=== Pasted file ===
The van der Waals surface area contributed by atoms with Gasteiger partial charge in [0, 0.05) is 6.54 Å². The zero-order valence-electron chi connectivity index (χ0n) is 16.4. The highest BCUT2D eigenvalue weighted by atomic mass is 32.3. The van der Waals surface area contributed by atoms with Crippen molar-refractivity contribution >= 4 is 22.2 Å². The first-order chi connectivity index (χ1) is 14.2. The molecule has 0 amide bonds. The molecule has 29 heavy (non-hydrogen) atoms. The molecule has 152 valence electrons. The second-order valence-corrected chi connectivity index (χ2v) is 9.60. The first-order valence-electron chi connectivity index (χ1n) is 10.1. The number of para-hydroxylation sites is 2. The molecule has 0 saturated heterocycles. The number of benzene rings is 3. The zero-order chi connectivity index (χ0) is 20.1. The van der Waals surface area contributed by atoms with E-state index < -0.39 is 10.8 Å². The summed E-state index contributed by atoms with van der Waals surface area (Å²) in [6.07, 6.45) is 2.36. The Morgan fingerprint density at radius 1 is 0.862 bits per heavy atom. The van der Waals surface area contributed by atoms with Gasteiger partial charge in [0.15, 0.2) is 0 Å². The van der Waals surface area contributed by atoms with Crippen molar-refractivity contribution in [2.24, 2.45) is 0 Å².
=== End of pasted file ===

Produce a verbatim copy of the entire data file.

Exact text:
The van der Waals surface area contributed by atoms with Gasteiger partial charge in [0, 0.05) is 6.54 Å². The zero-order valence-electron chi connectivity index (χ0n) is 16.4. The highest BCUT2D eigenvalue weighted by atomic mass is 32.3. The van der Waals surface area contributed by atoms with Crippen molar-refractivity contribution >= 4 is 22.2 Å². The first-order chi connectivity index (χ1) is 14.2. The molecule has 0 amide bonds. The molecule has 29 heavy (non-hydrogen) atoms. The molecule has 152 valence electrons. The second-order valence-corrected chi connectivity index (χ2v) is 9.60. The first-order valence-electron chi connectivity index (χ1n) is 10.1. The number of para-hydroxylation sites is 2. The molecule has 0 saturated heterocycles. The number of benzene rings is 3. The zero-order chi connectivity index (χ0) is 20.1. The van der Waals surface area contributed by atoms with E-state index < -0.39 is 10.8 Å². The summed E-state index contributed by atoms with van der Waals surface area (Å²) in [6.07, 6.45) is 2.36. The Morgan fingerprint density at radius 1 is 0.862 bits per heavy atom. The van der Waals surface area contributed by atoms with Gasteiger partial charge in [0.15, 0.2) is 0 Å². The van der Waals surface area contributed by atoms with Crippen molar-refractivity contribution in [2.24, 2.45) is 0 Å².